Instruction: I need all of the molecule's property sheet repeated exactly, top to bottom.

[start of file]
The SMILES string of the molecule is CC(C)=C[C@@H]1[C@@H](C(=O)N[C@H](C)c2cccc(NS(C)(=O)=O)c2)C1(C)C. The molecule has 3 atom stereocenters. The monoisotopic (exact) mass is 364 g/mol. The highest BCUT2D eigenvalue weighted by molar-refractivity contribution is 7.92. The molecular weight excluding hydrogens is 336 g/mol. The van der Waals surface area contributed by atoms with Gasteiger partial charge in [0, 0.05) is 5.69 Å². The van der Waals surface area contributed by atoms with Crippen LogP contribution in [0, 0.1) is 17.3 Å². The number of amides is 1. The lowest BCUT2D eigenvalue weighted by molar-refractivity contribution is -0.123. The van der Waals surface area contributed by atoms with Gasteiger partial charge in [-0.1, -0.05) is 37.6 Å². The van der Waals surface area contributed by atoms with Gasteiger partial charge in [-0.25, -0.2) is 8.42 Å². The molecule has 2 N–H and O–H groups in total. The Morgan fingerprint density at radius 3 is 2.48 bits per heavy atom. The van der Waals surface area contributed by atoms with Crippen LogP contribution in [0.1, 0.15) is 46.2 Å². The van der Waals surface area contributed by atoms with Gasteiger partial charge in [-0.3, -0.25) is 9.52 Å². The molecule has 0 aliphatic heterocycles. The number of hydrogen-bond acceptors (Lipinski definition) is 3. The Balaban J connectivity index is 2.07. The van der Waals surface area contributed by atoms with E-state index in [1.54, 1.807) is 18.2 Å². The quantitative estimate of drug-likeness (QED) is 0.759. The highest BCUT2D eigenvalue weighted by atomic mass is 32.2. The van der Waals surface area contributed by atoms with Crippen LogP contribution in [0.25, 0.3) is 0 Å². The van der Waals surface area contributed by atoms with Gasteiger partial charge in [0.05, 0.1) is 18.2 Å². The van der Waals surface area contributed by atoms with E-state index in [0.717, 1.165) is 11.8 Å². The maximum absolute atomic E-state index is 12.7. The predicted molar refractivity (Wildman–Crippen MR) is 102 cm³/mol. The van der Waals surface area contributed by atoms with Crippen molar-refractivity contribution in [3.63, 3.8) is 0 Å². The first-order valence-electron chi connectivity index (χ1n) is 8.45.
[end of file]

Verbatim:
The SMILES string of the molecule is CC(C)=C[C@@H]1[C@@H](C(=O)N[C@H](C)c2cccc(NS(C)(=O)=O)c2)C1(C)C. The molecule has 3 atom stereocenters. The monoisotopic (exact) mass is 364 g/mol. The highest BCUT2D eigenvalue weighted by molar-refractivity contribution is 7.92. The molecular weight excluding hydrogens is 336 g/mol. The van der Waals surface area contributed by atoms with Gasteiger partial charge in [0, 0.05) is 5.69 Å². The van der Waals surface area contributed by atoms with Crippen LogP contribution in [0, 0.1) is 17.3 Å². The number of amides is 1. The lowest BCUT2D eigenvalue weighted by molar-refractivity contribution is -0.123. The van der Waals surface area contributed by atoms with Gasteiger partial charge in [-0.1, -0.05) is 37.6 Å². The van der Waals surface area contributed by atoms with Gasteiger partial charge in [-0.25, -0.2) is 8.42 Å². The molecule has 2 N–H and O–H groups in total. The Morgan fingerprint density at radius 3 is 2.48 bits per heavy atom. The van der Waals surface area contributed by atoms with Crippen LogP contribution in [0.1, 0.15) is 46.2 Å². The van der Waals surface area contributed by atoms with Gasteiger partial charge in [-0.3, -0.25) is 9.52 Å². The molecule has 0 aliphatic heterocycles. The number of hydrogen-bond acceptors (Lipinski definition) is 3. The Balaban J connectivity index is 2.07. The van der Waals surface area contributed by atoms with E-state index in [1.54, 1.807) is 18.2 Å². The quantitative estimate of drug-likeness (QED) is 0.759. The highest BCUT2D eigenvalue weighted by atomic mass is 32.2. The van der Waals surface area contributed by atoms with Crippen LogP contribution in [0.25, 0.3) is 0 Å². The van der Waals surface area contributed by atoms with Gasteiger partial charge in [0.05, 0.1) is 18.2 Å². The van der Waals surface area contributed by atoms with E-state index in [0.717, 1.165) is 11.8 Å². The maximum absolute atomic E-state index is 12.7. The predicted molar refractivity (Wildman–Crippen MR) is 102 cm³/mol. The van der Waals surface area contributed by atoms with Crippen molar-refractivity contribution in [3.63, 3.8) is 0 Å². The first-order valence-electron chi connectivity index (χ1n) is 8.45.